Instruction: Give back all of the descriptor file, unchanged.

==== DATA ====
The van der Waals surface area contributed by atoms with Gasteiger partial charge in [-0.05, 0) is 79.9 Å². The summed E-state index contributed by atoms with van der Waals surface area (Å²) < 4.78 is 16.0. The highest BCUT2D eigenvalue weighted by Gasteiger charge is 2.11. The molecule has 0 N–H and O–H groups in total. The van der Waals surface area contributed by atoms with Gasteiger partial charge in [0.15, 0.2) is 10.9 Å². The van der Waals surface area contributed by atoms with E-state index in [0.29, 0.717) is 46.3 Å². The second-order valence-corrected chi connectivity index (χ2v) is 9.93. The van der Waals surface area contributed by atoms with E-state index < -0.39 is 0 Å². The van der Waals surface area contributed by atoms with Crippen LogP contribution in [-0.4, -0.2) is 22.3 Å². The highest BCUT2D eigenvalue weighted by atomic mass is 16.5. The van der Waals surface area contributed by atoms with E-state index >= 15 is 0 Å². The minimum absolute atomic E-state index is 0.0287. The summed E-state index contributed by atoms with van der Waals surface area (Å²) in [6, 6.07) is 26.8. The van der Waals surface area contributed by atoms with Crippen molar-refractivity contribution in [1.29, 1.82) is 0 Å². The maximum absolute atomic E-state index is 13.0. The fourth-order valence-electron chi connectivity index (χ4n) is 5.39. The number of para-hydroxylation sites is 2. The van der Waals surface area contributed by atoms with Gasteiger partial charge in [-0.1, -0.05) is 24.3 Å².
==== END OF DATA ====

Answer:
The van der Waals surface area contributed by atoms with Gasteiger partial charge in [-0.05, 0) is 79.9 Å². The summed E-state index contributed by atoms with van der Waals surface area (Å²) < 4.78 is 16.0. The highest BCUT2D eigenvalue weighted by Gasteiger charge is 2.11. The molecule has 0 N–H and O–H groups in total. The van der Waals surface area contributed by atoms with Gasteiger partial charge in [0.15, 0.2) is 10.9 Å². The van der Waals surface area contributed by atoms with E-state index in [0.29, 0.717) is 46.3 Å². The second-order valence-corrected chi connectivity index (χ2v) is 9.93. The van der Waals surface area contributed by atoms with E-state index < -0.39 is 0 Å². The van der Waals surface area contributed by atoms with Crippen LogP contribution in [-0.4, -0.2) is 22.3 Å². The highest BCUT2D eigenvalue weighted by atomic mass is 16.5. The van der Waals surface area contributed by atoms with E-state index >= 15 is 0 Å². The minimum absolute atomic E-state index is 0.0287. The summed E-state index contributed by atoms with van der Waals surface area (Å²) in [6, 6.07) is 26.8. The van der Waals surface area contributed by atoms with Crippen molar-refractivity contribution in [1.29, 1.82) is 0 Å². The maximum absolute atomic E-state index is 13.0. The fourth-order valence-electron chi connectivity index (χ4n) is 5.39. The number of para-hydroxylation sites is 2. The van der Waals surface area contributed by atoms with Gasteiger partial charge in [-0.1, -0.05) is 24.3 Å².